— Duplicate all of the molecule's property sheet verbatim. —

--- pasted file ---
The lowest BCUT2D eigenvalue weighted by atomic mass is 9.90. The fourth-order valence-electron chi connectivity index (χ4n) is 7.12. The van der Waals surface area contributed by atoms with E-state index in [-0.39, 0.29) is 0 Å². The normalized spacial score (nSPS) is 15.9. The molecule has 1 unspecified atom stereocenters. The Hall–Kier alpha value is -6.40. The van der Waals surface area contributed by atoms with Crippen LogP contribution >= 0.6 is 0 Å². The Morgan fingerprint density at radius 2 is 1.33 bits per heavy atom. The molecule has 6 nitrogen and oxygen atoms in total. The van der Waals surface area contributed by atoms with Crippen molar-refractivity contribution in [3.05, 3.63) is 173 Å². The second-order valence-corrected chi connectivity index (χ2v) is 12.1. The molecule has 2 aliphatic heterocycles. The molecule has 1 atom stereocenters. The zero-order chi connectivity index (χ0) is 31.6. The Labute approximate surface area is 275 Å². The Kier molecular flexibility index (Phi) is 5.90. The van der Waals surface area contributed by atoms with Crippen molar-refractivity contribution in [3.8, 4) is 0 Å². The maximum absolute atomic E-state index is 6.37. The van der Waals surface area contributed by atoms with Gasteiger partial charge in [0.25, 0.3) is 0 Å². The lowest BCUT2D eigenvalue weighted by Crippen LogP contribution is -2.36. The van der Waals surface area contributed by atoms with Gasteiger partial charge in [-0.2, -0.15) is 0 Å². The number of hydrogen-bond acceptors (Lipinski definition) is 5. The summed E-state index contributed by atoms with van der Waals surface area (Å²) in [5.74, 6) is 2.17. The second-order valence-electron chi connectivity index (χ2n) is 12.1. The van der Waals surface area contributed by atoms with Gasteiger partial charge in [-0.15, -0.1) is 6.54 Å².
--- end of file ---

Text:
The lowest BCUT2D eigenvalue weighted by atomic mass is 9.90. The fourth-order valence-electron chi connectivity index (χ4n) is 7.12. The van der Waals surface area contributed by atoms with E-state index in [-0.39, 0.29) is 0 Å². The normalized spacial score (nSPS) is 15.9. The molecule has 1 unspecified atom stereocenters. The Hall–Kier alpha value is -6.40. The van der Waals surface area contributed by atoms with Crippen LogP contribution >= 0.6 is 0 Å². The Morgan fingerprint density at radius 2 is 1.33 bits per heavy atom. The molecule has 6 nitrogen and oxygen atoms in total. The van der Waals surface area contributed by atoms with Crippen molar-refractivity contribution in [3.05, 3.63) is 173 Å². The second-order valence-corrected chi connectivity index (χ2v) is 12.1. The molecule has 2 aliphatic heterocycles. The molecule has 1 atom stereocenters. The zero-order chi connectivity index (χ0) is 31.6. The Labute approximate surface area is 275 Å². The Kier molecular flexibility index (Phi) is 5.90. The van der Waals surface area contributed by atoms with Crippen molar-refractivity contribution in [3.8, 4) is 0 Å². The maximum absolute atomic E-state index is 6.37. The van der Waals surface area contributed by atoms with Gasteiger partial charge in [0.25, 0.3) is 0 Å². The lowest BCUT2D eigenvalue weighted by Crippen LogP contribution is -2.36. The van der Waals surface area contributed by atoms with Gasteiger partial charge in [-0.2, -0.15) is 0 Å². The number of hydrogen-bond acceptors (Lipinski definition) is 5. The summed E-state index contributed by atoms with van der Waals surface area (Å²) in [5.74, 6) is 2.17. The second-order valence-electron chi connectivity index (χ2n) is 12.1. The van der Waals surface area contributed by atoms with Gasteiger partial charge in [-0.15, -0.1) is 6.54 Å².